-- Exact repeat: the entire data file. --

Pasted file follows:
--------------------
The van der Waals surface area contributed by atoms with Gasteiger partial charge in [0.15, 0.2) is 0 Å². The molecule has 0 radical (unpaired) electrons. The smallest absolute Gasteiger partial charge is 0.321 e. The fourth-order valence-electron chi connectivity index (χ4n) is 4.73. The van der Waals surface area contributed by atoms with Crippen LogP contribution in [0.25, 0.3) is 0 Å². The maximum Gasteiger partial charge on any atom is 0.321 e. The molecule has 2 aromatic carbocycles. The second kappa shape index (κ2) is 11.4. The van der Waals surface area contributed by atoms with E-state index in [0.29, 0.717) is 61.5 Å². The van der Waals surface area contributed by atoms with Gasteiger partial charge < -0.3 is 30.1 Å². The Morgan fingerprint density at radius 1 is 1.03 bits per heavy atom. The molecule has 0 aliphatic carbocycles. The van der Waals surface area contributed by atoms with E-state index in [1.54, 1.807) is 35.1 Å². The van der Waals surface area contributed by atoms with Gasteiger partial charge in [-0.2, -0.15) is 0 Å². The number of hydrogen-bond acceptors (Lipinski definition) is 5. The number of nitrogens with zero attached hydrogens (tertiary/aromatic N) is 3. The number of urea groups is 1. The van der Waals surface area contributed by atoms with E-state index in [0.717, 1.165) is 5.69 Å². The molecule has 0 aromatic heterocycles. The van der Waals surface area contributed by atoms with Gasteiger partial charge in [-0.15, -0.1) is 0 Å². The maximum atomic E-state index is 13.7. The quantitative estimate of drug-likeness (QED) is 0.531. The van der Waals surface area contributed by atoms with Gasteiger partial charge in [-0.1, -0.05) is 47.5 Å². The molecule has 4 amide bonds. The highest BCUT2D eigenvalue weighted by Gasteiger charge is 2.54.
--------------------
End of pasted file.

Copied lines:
The van der Waals surface area contributed by atoms with Gasteiger partial charge in [0.15, 0.2) is 0 Å². The molecule has 0 radical (unpaired) electrons. The smallest absolute Gasteiger partial charge is 0.321 e. The fourth-order valence-electron chi connectivity index (χ4n) is 4.73. The van der Waals surface area contributed by atoms with Crippen LogP contribution in [0.25, 0.3) is 0 Å². The maximum Gasteiger partial charge on any atom is 0.321 e. The molecule has 2 aromatic carbocycles. The second kappa shape index (κ2) is 11.4. The van der Waals surface area contributed by atoms with E-state index in [0.29, 0.717) is 61.5 Å². The van der Waals surface area contributed by atoms with Gasteiger partial charge < -0.3 is 30.1 Å². The Morgan fingerprint density at radius 1 is 1.03 bits per heavy atom. The molecule has 0 aliphatic carbocycles. The van der Waals surface area contributed by atoms with E-state index in [1.54, 1.807) is 35.1 Å². The van der Waals surface area contributed by atoms with Gasteiger partial charge in [-0.2, -0.15) is 0 Å². The number of hydrogen-bond acceptors (Lipinski definition) is 5. The number of nitrogens with zero attached hydrogens (tertiary/aromatic N) is 3. The number of urea groups is 1. The van der Waals surface area contributed by atoms with E-state index in [0.717, 1.165) is 5.69 Å². The molecule has 0 aromatic heterocycles. The van der Waals surface area contributed by atoms with Gasteiger partial charge in [-0.15, -0.1) is 0 Å². The maximum atomic E-state index is 13.7. The quantitative estimate of drug-likeness (QED) is 0.531. The van der Waals surface area contributed by atoms with Gasteiger partial charge in [-0.1, -0.05) is 47.5 Å². The molecule has 4 amide bonds. The highest BCUT2D eigenvalue weighted by Gasteiger charge is 2.54.